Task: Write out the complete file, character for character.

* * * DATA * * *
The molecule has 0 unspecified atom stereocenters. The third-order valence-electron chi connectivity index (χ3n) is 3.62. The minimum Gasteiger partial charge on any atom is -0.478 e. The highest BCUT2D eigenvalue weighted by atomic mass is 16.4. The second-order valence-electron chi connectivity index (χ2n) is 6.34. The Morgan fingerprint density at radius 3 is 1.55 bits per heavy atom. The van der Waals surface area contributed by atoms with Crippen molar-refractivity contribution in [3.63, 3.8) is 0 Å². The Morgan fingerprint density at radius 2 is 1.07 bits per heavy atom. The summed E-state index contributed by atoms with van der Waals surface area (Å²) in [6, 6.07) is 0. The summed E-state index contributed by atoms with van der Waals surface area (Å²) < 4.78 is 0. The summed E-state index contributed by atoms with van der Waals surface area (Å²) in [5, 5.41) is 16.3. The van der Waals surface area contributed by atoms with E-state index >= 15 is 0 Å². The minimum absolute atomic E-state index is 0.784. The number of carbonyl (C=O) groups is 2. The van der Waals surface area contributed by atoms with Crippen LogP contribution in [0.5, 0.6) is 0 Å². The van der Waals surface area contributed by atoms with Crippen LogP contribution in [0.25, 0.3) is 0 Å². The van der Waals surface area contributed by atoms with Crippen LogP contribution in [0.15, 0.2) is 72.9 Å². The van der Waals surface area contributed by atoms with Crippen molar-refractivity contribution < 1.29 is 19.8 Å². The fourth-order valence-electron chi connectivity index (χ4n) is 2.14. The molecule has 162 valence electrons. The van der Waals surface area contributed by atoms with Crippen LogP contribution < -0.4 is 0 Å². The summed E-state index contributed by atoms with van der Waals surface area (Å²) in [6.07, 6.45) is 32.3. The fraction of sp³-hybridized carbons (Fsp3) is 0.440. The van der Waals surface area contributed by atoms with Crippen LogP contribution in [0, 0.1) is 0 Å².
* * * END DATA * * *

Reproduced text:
The molecule has 0 unspecified atom stereocenters. The third-order valence-electron chi connectivity index (χ3n) is 3.62. The minimum Gasteiger partial charge on any atom is -0.478 e. The highest BCUT2D eigenvalue weighted by atomic mass is 16.4. The second-order valence-electron chi connectivity index (χ2n) is 6.34. The Morgan fingerprint density at radius 3 is 1.55 bits per heavy atom. The van der Waals surface area contributed by atoms with Crippen molar-refractivity contribution in [3.63, 3.8) is 0 Å². The Morgan fingerprint density at radius 2 is 1.07 bits per heavy atom. The summed E-state index contributed by atoms with van der Waals surface area (Å²) in [6, 6.07) is 0. The summed E-state index contributed by atoms with van der Waals surface area (Å²) < 4.78 is 0. The summed E-state index contributed by atoms with van der Waals surface area (Å²) in [5, 5.41) is 16.3. The van der Waals surface area contributed by atoms with E-state index >= 15 is 0 Å². The minimum absolute atomic E-state index is 0.784. The number of carbonyl (C=O) groups is 2. The van der Waals surface area contributed by atoms with Crippen LogP contribution in [0.5, 0.6) is 0 Å². The van der Waals surface area contributed by atoms with Crippen LogP contribution in [0.25, 0.3) is 0 Å². The van der Waals surface area contributed by atoms with Crippen LogP contribution in [0.15, 0.2) is 72.9 Å². The van der Waals surface area contributed by atoms with Crippen molar-refractivity contribution < 1.29 is 19.8 Å². The fourth-order valence-electron chi connectivity index (χ4n) is 2.14. The molecule has 162 valence electrons. The van der Waals surface area contributed by atoms with Crippen LogP contribution < -0.4 is 0 Å². The summed E-state index contributed by atoms with van der Waals surface area (Å²) in [6.07, 6.45) is 32.3. The fraction of sp³-hybridized carbons (Fsp3) is 0.440. The van der Waals surface area contributed by atoms with Crippen LogP contribution in [0, 0.1) is 0 Å².